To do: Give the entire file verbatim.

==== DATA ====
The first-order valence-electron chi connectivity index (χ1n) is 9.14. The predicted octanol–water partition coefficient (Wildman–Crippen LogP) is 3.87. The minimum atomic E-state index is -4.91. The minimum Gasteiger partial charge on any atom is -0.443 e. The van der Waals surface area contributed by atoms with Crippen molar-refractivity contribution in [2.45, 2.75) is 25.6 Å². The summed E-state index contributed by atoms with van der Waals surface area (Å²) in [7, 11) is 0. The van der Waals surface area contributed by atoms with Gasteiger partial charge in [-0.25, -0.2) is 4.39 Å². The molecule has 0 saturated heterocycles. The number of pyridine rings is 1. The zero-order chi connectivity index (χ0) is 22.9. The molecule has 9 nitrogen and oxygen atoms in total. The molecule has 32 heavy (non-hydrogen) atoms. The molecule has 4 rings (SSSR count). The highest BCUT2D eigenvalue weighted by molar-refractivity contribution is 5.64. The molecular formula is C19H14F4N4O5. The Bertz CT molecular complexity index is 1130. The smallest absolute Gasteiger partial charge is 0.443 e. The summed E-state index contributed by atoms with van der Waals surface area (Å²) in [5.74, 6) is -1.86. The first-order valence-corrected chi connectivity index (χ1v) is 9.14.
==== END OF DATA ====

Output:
The first-order valence-electron chi connectivity index (χ1n) is 9.14. The predicted octanol–water partition coefficient (Wildman–Crippen LogP) is 3.87. The minimum atomic E-state index is -4.91. The minimum Gasteiger partial charge on any atom is -0.443 e. The van der Waals surface area contributed by atoms with Crippen molar-refractivity contribution in [2.45, 2.75) is 25.6 Å². The summed E-state index contributed by atoms with van der Waals surface area (Å²) in [7, 11) is 0. The van der Waals surface area contributed by atoms with Gasteiger partial charge in [-0.25, -0.2) is 4.39 Å². The molecule has 0 saturated heterocycles. The number of pyridine rings is 1. The zero-order chi connectivity index (χ0) is 22.9. The molecule has 9 nitrogen and oxygen atoms in total. The molecule has 32 heavy (non-hydrogen) atoms. The molecule has 4 rings (SSSR count). The highest BCUT2D eigenvalue weighted by molar-refractivity contribution is 5.64. The molecular formula is C19H14F4N4O5. The Bertz CT molecular complexity index is 1130. The smallest absolute Gasteiger partial charge is 0.443 e. The summed E-state index contributed by atoms with van der Waals surface area (Å²) in [5.74, 6) is -1.86. The first-order valence-corrected chi connectivity index (χ1v) is 9.14.